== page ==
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Scientists successfully discovery Bacteria-Assisted that Growth Plants in Lunar Regolith

In the upcoming decade, NASA, China, and their global and commercial collaborators are poised to establish lunar habitats. NASA’s Artemis Program aims to deploy the Lunar Gateway and the Artemis Base Camp in orbit and on the lunar surface, respectively. Concurrently, China, in partnership with Roscosmos, plans to establish the International Lunar Research Station (ILRS), comprising both orbital and surface components. The establishment of this infrastructure lays the groundwork for a “sustained program of lunar exploration and development,” potentially paving the way for a permanent human presence on the Moon.

For sustained human presence beyond Earth, the ability to utilize local resources through in-situ resource utilization (ISRU) is paramount. This involves tapping into lunar water ice and regolith to cultivate plants, offering astronauts a self-sufficient source of food, as well as an additional supply of oxygen and biomass. To assess the feasibility of plant growth on the Moon, a Chinese research team conducted a series of experiments cultivating tobacco plants in simulated lunar soil with the assistance of bacteria.

The study, led by Yitong Xia and conducted by researchers from the Colleges of Agronomy and Biotechnology, Engineering, and Horticulture at the China Agricultural University (CAU) in Beijing, recently published its findings in Communications Biology, a journal affiliated with Nature. The research underscores the importance of growing plants in lunar soil to reduce reliance on Earth, considering the expense and time involved in resupply missions.

At the University of Arizona’s Controlled Environment Agriculture Center, an 18-foot long, 7-foot, 3-inch diameter lunar greenhouse chamber is equipped as a prototype bioregenerative life support system. Credits: University of Arizona

While the International Space Station (ISS) can be resupplied within hours, lunar missions take approximately three days to reach their destination. Yitong Xia, in a recent Reuters interview, emphasized the significance of establishing manned lunar bases for the Moon’s substantial scientific and economic potential. However, the challenge lies in providing sustainable resources such as food, oxygen, and water for the crew. Although transporting these essentials from Earth via rockets is an option, it is economically impractical. Xia proposes that a lunar greenhouse for plant cultivation could significantly reduce the reliance on Earth-moon transportation.

Various methods for growing plants on the Moon have been considered, including transporting horticultural soil, employing hydroponic systems, or using soil substitutes like hydrogels. However, these methods often entail substantial rocket carrying capacity, rendering them costly.

In their study, the research team utilized volcanic material from China’s Changbai mountains to create a lunar soil simulant with chemical and physical properties resembling lunar regolith. Two samples of this simulant were used to cultivate Nicotiana benthamiana, a relative of the tobacco plant. One sample was treated with three bacterial strains (Bacillus mucilaginosus, Bacillus megaterium, and Pseudomonas fluorescent), while the control group remained untreated.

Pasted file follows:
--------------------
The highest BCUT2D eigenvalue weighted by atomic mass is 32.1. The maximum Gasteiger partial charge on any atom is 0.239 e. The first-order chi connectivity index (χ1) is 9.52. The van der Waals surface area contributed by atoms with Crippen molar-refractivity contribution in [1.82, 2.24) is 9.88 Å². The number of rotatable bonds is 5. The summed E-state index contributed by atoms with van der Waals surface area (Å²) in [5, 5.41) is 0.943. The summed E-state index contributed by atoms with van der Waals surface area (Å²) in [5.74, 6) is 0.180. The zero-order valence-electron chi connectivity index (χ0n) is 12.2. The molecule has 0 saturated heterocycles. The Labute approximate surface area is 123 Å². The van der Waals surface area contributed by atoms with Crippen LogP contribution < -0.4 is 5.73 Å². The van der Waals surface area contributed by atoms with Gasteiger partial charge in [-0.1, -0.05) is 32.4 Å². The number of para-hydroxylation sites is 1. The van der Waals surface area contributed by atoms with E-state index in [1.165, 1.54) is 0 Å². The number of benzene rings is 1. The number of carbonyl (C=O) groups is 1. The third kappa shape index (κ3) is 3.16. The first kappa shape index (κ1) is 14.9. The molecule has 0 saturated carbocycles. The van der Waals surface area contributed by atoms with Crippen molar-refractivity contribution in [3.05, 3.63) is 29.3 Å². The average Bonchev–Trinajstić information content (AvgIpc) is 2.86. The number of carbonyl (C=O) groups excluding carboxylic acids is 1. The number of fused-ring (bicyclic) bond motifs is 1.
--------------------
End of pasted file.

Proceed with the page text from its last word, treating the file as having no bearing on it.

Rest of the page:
The bacteria’s actions led to increased soil acidity, creating a low-pH environment that dissolved insoluble phosphate-containing minerals, releasing phosphorus for plant use. Results showed that the soil treated with these bacteria produced plants with longer stems and roots, along with heavier and wider leaf clusters compared to the untreated soil. This study builds upon similar research conducted by horticulturalists from the University of Florida last year.

A view into NASA’s Kennedy Space Center’s Advanced Plant Habitat (APH) during experiment verification testing for the Plant Habitat-03 investigation. Credit: Dr. Anna-Lisa Paul.

In this investigation, the research team cultivated Arabidopsis thaliana (thale cress), a flowering plant from the mustard family, in twelve thimble-sized containers, each containing a gram of authentic lunar regolith collected during the Apollo missions. While the Arabidopsis seeds did germinate in the lunar soil, the growth outcomes were less robust compared to those in volcanic ash from Earth. This discrepancy suggested that lunar soil could benefit from enhancements in fertility, prompting the Chinese team to explore the incorporation of bacterial strains. Although various strains were assessed, none exhibited the same positive outcomes as the three strains ultimately chosen.

“The significance of these findings lies in the potential utilization of these microbes to transform lunar regolith into a bio-friendly substrate for plant cultivation in future lunar greenhouses,” Xia explained. “In contrast to other methods, our technique, a form of in-situ resource utilization, employs microbial enhancement on lunar soil, rendering it more fertile and conducive to plant growth. Our study achieved the same objective with considerably less use of carrying capacity compared to alternative plans.”

This article is republished from UniverseToday under a Creative Commons license. Read the original article.

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